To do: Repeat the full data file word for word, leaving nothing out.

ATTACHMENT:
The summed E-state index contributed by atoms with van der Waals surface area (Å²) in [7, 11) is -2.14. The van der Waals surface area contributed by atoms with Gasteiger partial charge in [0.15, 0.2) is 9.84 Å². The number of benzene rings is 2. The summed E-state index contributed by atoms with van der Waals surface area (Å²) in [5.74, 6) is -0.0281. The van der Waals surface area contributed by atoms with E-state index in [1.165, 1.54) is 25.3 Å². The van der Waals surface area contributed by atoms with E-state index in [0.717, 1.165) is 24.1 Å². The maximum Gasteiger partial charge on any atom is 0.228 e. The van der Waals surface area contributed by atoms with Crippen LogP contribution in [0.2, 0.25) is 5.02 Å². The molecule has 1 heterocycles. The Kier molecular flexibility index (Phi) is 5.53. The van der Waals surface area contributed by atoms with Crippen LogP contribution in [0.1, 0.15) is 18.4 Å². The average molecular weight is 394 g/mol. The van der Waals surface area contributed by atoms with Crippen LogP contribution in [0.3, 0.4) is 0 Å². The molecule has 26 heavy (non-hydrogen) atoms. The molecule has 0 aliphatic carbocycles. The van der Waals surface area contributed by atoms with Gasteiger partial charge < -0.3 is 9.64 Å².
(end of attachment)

The summed E-state index contributed by atoms with van der Waals surface area (Å²) in [7, 11) is -2.14. The van der Waals surface area contributed by atoms with Gasteiger partial charge in [0.15, 0.2) is 9.84 Å². The number of benzene rings is 2. The summed E-state index contributed by atoms with van der Waals surface area (Å²) in [5.74, 6) is -0.0281. The van der Waals surface area contributed by atoms with E-state index in [1.165, 1.54) is 25.3 Å². The van der Waals surface area contributed by atoms with E-state index in [0.717, 1.165) is 24.1 Å². The maximum Gasteiger partial charge on any atom is 0.228 e. The van der Waals surface area contributed by atoms with Crippen LogP contribution in [0.2, 0.25) is 5.02 Å². The molecule has 1 heterocycles. The Kier molecular flexibility index (Phi) is 5.53. The van der Waals surface area contributed by atoms with Crippen LogP contribution in [0.1, 0.15) is 18.4 Å². The average molecular weight is 394 g/mol. The van der Waals surface area contributed by atoms with Crippen LogP contribution in [0.3, 0.4) is 0 Å². The molecule has 26 heavy (non-hydrogen) atoms. The molecule has 0 aliphatic carbocycles. The van der Waals surface area contributed by atoms with Gasteiger partial charge < -0.3 is 9.64 Å².